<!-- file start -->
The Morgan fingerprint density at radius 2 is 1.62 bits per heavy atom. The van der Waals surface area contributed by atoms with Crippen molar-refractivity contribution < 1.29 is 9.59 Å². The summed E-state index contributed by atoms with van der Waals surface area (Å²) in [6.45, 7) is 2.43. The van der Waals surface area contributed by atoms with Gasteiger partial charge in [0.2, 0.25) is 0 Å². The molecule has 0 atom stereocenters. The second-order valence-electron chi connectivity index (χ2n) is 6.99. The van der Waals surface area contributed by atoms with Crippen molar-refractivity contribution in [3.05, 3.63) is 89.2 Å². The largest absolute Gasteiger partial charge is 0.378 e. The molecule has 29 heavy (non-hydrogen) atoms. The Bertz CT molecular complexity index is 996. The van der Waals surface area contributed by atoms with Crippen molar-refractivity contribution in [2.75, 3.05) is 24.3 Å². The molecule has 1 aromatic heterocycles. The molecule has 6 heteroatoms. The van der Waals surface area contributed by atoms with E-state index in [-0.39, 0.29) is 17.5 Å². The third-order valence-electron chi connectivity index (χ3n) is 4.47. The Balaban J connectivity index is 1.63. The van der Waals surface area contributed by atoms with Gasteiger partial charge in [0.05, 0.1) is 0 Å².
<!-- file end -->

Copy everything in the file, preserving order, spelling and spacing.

The Morgan fingerprint density at radius 2 is 1.62 bits per heavy atom. The van der Waals surface area contributed by atoms with Crippen molar-refractivity contribution < 1.29 is 9.59 Å². The summed E-state index contributed by atoms with van der Waals surface area (Å²) in [6.45, 7) is 2.43. The van der Waals surface area contributed by atoms with Gasteiger partial charge in [0.2, 0.25) is 0 Å². The molecule has 0 atom stereocenters. The second-order valence-electron chi connectivity index (χ2n) is 6.99. The van der Waals surface area contributed by atoms with Crippen molar-refractivity contribution in [3.05, 3.63) is 89.2 Å². The largest absolute Gasteiger partial charge is 0.378 e. The molecule has 29 heavy (non-hydrogen) atoms. The Bertz CT molecular complexity index is 996. The van der Waals surface area contributed by atoms with Crippen molar-refractivity contribution in [2.75, 3.05) is 24.3 Å². The molecule has 1 aromatic heterocycles. The molecule has 6 heteroatoms. The van der Waals surface area contributed by atoms with E-state index in [-0.39, 0.29) is 17.5 Å². The third-order valence-electron chi connectivity index (χ3n) is 4.47. The Balaban J connectivity index is 1.63. The van der Waals surface area contributed by atoms with Gasteiger partial charge in [0.05, 0.1) is 0 Å².